Like most people, and especially most people, I hate going to readings. A reading is an empty concert, the improv comedy you see because your boyfriend is in an improv comedy troupe, the phallo-phobic bachelorette party (no strippers, no penis stuff!). No penis stuff? When there’s no penis stuff, and the bride-to-be is doing her best to sing karaoke with the vaginas around her, and nobody is eating from the plates piled high with tempura, except you, who eats quite a bit of tempura and tries to do a comic rendition of Peter, Paul and Mary’s “Puff the Magic Dragon”, that’s a reading. A reading has no penis stuff.
A reading is the man who makes “music” every five minutes by turning on a tiny bit of static. Everyone waits for the static, claps. The reading is the clapping. The reading is the static, or the waiting for the static, I also hate metaphors, and having to wait for them. I have hosted readings at a place called The Lucky Cat. I have read in readings at a bar called The Ding Dong Lounge. The names alone let you know you’ll be waiting, know you’ll be clapping, that you won’t be lucky, that you’ll have to get emails with the words “ding dong” in them. We are at Happy Ending, but we are not happy. And we will not be happy, happy in our bodies or in our minds or in our hearts, until this reading has ended. We may be bemused, grateful for the little bits of life or joy that a writer forgets to remove from his work. We are here because we are writers or dating writers or friends of writers who want to guilt their writer friends into some future birthday requirement. Thanks, martyr friends. We will be at your thirtieth birthday parties. We may even bowl. Without you, there would be no electronic music, no experimental theater, no readings.
The best reading I went to, I missed. I missed seeing one of the only people I enjoy seeing read, one of the only people in the city who can read. I caught the other guy, the guy who had the reading series named after him. I caught his final attempt at levity, the audience’s final attempt to laugh, a self-deprecating vow to quit smoking, him thanking everyone for coming. I walked into everyone’s relief.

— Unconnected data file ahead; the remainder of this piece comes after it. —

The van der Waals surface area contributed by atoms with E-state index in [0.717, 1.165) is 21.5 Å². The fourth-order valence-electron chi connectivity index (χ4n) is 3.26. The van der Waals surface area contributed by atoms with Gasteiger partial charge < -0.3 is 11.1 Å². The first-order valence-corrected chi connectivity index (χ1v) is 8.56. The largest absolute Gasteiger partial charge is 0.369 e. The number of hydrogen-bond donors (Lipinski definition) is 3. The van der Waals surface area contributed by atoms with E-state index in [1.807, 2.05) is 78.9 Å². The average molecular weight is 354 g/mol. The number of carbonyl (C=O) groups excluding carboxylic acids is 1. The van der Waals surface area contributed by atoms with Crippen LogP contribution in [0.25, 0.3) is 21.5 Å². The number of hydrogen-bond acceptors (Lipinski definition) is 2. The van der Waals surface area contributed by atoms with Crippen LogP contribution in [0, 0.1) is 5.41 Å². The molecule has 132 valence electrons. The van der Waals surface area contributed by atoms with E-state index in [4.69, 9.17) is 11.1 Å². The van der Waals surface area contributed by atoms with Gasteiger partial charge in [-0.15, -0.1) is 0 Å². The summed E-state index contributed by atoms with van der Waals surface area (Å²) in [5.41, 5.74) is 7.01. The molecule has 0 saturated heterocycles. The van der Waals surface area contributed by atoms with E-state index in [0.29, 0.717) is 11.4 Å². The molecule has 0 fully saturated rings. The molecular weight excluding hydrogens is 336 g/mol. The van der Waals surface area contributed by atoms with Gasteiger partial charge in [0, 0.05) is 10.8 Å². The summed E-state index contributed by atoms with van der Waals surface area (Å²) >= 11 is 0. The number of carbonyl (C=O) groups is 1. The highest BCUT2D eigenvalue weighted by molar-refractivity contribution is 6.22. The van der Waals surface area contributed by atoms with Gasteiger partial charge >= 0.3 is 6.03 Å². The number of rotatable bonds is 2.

“I missed it!” I shouted. I was not drunk. I confessed missing the reading to the readers themselves, the editor of the anthology (I was in the anthology), the guy the anthology was named after. I helped the host blow out the candles. The writer I’d meant to see and a few of his groupies went downstairs, got drinks on the house. I bought a bourbon and ginger ale (my signature reading drink, not on the house), and settled into some literary gossip. Had everyone seen how Lorrie Moore had screwed over a hot Jewish Brazilian writer in The New York Review of Books? They had. Did everyone know that the writer who had committed suicide a year ago had once slept with my friend? They did not. A groupie tried to explain that So and So had gone to Brown.
“Going to Brown is not gossip,” said my favorite writer. He’d gone there. We compared George Saunders and Sherman Alexie. I called someone “overlauded”.
“Overlauded,” I said again. I liked the sound of it. I hadn’t had to sit through two hours of readings about the quirkiness of the inhabitants of the city of New York, but here I was, drinking bourbon, dismissing people who’d managed to get their short stories published. One of the groupies produced the controversial review (did he carry around The New York Review of Books?) and I studied the photo of the hot Brazilian Jew Moore had destroyed. Was I hotter? I was half Brazilian and all Jewish and on a barstool surrounded by men. Penis stuff. Happy Ending.